Interferon alpha on NZM2328.Lc1R27: Enhancing autoimmunity and immune complex-mediated glomerulonephritis without end stage renal failure
Interferon alpha (IFN alpha) may play a significant role in systemic lupus erythematosus (SLE) pathogenesis. Recent literature suggests that IFN alpha does not correlate with disease activities and blockade of IFN alpha is not effective in treating SLE. This study aims to delineate further the role of IFN alpha in SLE. 12-week old NZM2328 and its congenic NZM2328.Lc1R27 (R27) female mice were challenged with adenovirus-IFN alpha (adeno-IFN alpha) or adenovirus-LacZ (adeno-LacZ). Only adeno-IFN alpha treated NZM2328 developed severe proteinuria and died of chronic glomerulonephritis (GN) and end stage renal disease. Adeno-IFN alpha treated R27 did develop immune complex-mediated GN but had normal renal function. Adeno-LacZ treated NZM2328 showed enlarged glomeruli and increased cellularity without immune complex deposition. Adeno-LacZ treated R27 did not show serological and histological abnormalities. Adeno-IFN alpha induced anti-dsDNA and anti-kidney autoantibodies in NZM2328 and R27. These results suggest that end organ damage is host-dependent and less related to autoimmunity and may have significant implications in SLE pathogenesis. (C) 2014 Published by Elsevier Inc.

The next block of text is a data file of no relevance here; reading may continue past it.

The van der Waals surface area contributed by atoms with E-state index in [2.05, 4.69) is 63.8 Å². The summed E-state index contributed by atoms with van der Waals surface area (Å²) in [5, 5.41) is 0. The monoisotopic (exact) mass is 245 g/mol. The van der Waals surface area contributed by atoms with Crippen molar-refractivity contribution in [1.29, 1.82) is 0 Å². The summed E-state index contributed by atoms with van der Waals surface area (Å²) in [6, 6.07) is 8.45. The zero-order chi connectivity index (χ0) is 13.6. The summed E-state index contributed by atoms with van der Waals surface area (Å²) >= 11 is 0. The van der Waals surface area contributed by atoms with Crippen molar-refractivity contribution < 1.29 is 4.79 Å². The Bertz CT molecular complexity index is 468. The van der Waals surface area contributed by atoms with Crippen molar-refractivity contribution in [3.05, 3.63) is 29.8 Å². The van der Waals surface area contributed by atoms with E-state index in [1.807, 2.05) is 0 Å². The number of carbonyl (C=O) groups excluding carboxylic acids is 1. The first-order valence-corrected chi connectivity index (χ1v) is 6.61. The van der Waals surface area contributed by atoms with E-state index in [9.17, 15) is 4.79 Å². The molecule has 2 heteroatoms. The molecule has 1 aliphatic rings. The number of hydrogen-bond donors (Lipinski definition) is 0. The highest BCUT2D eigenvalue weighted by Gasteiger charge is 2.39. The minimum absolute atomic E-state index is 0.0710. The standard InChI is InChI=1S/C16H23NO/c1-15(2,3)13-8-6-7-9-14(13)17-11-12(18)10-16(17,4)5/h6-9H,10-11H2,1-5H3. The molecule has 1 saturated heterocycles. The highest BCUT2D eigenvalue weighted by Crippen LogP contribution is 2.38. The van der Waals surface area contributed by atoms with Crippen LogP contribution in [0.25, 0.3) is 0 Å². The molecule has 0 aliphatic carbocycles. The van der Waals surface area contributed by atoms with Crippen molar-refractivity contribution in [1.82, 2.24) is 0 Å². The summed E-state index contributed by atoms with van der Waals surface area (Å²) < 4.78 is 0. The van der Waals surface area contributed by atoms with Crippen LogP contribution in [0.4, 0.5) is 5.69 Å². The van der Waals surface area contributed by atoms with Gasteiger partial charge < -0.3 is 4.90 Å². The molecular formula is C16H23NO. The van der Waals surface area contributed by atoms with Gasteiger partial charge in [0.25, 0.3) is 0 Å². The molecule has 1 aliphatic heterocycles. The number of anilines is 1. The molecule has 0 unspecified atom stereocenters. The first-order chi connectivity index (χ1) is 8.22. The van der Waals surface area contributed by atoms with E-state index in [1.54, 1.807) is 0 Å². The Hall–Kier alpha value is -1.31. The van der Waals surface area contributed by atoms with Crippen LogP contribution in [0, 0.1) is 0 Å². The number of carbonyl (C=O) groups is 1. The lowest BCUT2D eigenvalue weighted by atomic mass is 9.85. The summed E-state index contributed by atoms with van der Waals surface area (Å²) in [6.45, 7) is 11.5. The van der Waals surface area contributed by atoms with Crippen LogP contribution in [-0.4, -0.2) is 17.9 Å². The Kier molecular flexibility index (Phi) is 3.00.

School of Medicine
General Internal Medicine